Bunnies – It’s the Season to be Educated

This post is copied from “HOWELL NATURE CENTER “. I’m sharing this important information because people always ask what to do. – Gina173358837_3923924994339792_1050015204410071752_n
Important baby bunny information ❗️
We are being inundated with baby cottontails in our Wildlife Clinic and receiving countless calls to our Helpline from people concerned about babies they’ve found.
Most of the time the bunnies in question are NOT orphaned. Please read below to learn more about what you should do if you find these critters.
🐇 Baby cottontails are ready to be on their own when they are about the size of a softball. If you find one this size and it does not appear injured, let it be!
🐇 Mother cottontails feed their babies in the nest just twice a day during overnight hours, so it’s normal not to see mom around during the day. This doesn’t mean the nest has been abandoned.
🐇 Simply touching a baby will not result in mom abandoning it, but please don’t touch if you don’t have to! These guys stress very easily and can die from handling-induced stress.
🐇 Well-fed bunnies in the nest should have a plump, round belly. If they look skinny and narrow, they may potentially need help. If you lightly pinch their skin on top of their shoulder blades, it should fall right back into place. If it stays pinched in a “tent”, they are dehydrated and need help.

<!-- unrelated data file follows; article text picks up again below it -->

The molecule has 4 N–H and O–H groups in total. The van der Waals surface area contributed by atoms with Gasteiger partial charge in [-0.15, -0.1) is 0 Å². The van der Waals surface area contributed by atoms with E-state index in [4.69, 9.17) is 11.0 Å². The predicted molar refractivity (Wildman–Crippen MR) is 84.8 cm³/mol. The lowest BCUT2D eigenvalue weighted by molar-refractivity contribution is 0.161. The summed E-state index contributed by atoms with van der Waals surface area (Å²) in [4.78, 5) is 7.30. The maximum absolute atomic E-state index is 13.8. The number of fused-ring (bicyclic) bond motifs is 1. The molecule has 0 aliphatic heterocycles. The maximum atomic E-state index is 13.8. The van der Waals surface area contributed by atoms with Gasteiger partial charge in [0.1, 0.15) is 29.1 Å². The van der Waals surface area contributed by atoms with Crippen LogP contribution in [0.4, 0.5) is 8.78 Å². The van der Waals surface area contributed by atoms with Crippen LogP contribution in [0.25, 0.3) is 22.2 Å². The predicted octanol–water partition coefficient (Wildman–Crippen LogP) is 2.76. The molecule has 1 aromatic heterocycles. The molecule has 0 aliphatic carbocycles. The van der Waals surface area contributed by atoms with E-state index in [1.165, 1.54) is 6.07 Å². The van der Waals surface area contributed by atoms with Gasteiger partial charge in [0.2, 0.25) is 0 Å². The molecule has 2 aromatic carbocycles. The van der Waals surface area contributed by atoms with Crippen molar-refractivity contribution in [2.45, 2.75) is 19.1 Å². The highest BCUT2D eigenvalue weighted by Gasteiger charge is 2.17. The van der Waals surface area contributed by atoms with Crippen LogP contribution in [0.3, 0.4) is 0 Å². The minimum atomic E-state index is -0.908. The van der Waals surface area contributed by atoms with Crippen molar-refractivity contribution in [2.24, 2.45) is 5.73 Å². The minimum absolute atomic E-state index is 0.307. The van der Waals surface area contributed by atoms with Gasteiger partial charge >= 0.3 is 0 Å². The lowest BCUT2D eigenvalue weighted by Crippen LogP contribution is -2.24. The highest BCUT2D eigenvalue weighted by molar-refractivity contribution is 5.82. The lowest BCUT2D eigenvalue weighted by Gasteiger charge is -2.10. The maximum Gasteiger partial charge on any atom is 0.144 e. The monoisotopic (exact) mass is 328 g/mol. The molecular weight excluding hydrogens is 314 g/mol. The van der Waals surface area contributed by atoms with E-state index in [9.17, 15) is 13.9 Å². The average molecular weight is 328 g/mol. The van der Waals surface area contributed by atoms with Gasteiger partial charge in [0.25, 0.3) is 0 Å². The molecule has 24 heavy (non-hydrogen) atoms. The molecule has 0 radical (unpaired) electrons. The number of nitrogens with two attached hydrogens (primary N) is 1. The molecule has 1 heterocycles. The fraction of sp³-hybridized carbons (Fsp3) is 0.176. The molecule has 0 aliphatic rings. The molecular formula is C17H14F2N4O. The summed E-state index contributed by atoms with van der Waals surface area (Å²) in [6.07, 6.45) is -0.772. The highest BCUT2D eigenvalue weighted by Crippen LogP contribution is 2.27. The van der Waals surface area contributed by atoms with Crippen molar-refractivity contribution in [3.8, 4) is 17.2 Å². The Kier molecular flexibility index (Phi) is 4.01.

🐇 If you aren’t sure if mom is coming back at night, you can put flour around the perimeter of the nest to check for footprints. Or, you can put vegetation over the nest in a specific pattern and check if it has been disturbed.
🐇 If dogs are an issue, put a laundry basket upside down on top of the nest during the day when your dog is outside. Be sure to remove it at night so mom can return to feed her babies overnight. Or better yet, keep your dogs on a leash for the short time bunnies will be in their nest.
🐇 Keep your cat inside. Cats are notorious for injuring or killing baby bunnies (and other wildlife).
🐇 Check for bunny nests before doing yard work. They often nest in tall grasses and will cover the nest with fur and vegetation. If you see a small circle of dry grass and some fur, you might have a nest in your yard!
🐇 If you do find a bunny that needs help, contact us or another licensed rehabber. Cottontails are very prone to stress and need specialized wildlife formula and care.
Print Friendly, PDF & Email

Comments are closed.